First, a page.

International Postal Update – Europe Competition Delayed



Full European postal deregulation may now come later than many had hoped. In June, the European Parliament’s Transport and Tourism Committee backed a plan calling for national postal monopolies to expire by December 31, 2010, rather than by the end of 2008. Some new member states and countries with remote regions may be allowed an additional two-year transitional period. Until full deregulation across the trade block, those countries still protecting a sector of their postal market, such as France and Spain, will not be allowed access to postal markets in countries that have already ended their postal monopolies, such as Britain and Estonia. Philippe Bodson, president of the Free and Fair Post Initiative which represents postal users and businesses, commented that “the postponement of the date foreseen by the European Commission comes as a bitter pill for postal users, who are firmly convinced that 2009 is the right time for full market opening across Europe.”


Spurred by deregulation, several postal worker unions around the world are resorting to strikes or labor action. Employees of Britain’s Royal Mail, represented by the 127,000-member strong Communication Workers Union, are planning a series of national one-day work stoppages. The CWU has rejected Royal Mail’s offer of a 2.5 percent pay rise and claims that modernizations will lead to 40,000 job losses. Royal Mail points out that it has lost 40 percent of the market for business mail in the past year. An executive at DX, a competing mail operator, told Britain’s Observer newspaper that it was gaining new business as some Royal Mail customers, worried about striking, defected. Britain’s mail market was opened to competition at the beginning of 2006.

The union representing workers at the Israel Postal Company began a work slowdown in late June and threatened a full strike. The slowdown measures included shorter hours and a refusal to handle certain transactions. The workers complain that the government is failing to prevent thousands of dismissals, which could be triggered as a result of the national market for bulk mail opening to competition on July 1st.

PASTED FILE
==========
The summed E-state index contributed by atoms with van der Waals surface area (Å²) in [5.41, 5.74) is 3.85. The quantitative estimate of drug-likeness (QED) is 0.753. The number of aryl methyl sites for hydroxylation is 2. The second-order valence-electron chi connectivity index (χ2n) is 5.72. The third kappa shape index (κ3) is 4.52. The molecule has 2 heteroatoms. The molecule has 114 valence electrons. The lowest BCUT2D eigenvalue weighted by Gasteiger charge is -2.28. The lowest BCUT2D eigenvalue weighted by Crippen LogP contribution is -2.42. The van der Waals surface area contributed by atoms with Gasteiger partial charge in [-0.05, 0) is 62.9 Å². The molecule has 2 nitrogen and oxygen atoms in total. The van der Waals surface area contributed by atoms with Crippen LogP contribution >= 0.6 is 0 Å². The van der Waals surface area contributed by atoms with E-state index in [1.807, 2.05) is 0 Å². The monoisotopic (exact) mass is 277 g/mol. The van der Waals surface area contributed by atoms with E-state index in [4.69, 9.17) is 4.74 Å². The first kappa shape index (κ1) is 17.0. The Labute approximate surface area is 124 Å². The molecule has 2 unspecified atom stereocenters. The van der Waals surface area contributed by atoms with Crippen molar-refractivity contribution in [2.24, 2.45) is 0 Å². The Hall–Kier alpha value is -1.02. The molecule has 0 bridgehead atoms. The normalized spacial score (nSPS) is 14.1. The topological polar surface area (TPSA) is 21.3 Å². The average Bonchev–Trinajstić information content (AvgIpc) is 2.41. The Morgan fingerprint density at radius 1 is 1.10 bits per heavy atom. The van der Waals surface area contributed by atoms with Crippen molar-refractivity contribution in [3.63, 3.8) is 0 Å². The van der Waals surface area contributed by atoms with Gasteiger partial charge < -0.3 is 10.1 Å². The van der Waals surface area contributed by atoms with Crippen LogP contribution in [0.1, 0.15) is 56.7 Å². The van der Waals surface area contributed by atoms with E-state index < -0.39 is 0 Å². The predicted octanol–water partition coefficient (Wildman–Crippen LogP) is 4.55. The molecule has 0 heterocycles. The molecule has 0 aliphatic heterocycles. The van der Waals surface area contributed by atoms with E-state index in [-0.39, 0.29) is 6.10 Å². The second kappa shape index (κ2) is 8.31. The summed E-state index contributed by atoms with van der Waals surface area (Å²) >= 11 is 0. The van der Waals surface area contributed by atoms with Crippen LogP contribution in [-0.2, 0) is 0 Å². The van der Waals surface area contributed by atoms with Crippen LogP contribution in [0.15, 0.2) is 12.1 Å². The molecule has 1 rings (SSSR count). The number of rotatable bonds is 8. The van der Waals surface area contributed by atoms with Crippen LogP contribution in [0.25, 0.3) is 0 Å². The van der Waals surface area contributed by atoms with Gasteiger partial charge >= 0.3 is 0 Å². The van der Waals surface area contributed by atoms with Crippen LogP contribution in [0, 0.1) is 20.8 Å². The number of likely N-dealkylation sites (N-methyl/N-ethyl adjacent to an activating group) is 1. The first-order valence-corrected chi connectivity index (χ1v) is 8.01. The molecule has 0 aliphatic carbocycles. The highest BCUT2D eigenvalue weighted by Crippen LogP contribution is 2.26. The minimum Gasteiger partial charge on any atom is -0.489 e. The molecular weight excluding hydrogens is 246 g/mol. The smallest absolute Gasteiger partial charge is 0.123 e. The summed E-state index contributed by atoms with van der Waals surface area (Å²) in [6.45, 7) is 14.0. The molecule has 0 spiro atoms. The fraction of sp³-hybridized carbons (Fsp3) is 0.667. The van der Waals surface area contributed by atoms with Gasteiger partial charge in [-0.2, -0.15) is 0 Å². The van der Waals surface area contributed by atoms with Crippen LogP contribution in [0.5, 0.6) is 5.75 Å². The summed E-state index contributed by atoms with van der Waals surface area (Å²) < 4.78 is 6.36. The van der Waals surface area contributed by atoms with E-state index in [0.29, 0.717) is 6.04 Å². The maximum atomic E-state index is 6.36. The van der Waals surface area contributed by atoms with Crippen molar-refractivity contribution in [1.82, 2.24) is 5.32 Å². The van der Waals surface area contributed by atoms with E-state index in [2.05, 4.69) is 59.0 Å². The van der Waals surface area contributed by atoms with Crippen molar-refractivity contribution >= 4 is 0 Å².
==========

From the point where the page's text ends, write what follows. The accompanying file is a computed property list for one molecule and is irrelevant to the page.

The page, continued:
Several hundred employees of Correos, Spain’s monopoly carrier, protested in the streets of Madrid on June 10th, demanding 300 more euros a month. The 65,000 workers represented by the country’s postal union now make an average of 900 euros a month.


Japan Post will be dissolved in October 2007, in line with postal privatization legislation passed in 2005. It will be split into four subsidiaries held by a government-owned shell company, which is obliged to sell all stock in two of the four subsidiaries within 10 years. The government is obliged to sell two thirds of its stock in the shell company within the shortest possible time.

Japan Post’s two major unions, decades-old rivals, have agreed to join forces as the company privatizes. The move will take place in October, several weeks after Japan Post is officially dissolved into four subsidiaries. The new alliance will have 220,000 members, making it the biggest private-sector labor union in the country. The two unions, the Japan Postal Workers’ Union and the All Japan Postal Labor Union, worked together to oppose the government’s push for privatization.

International Postal Update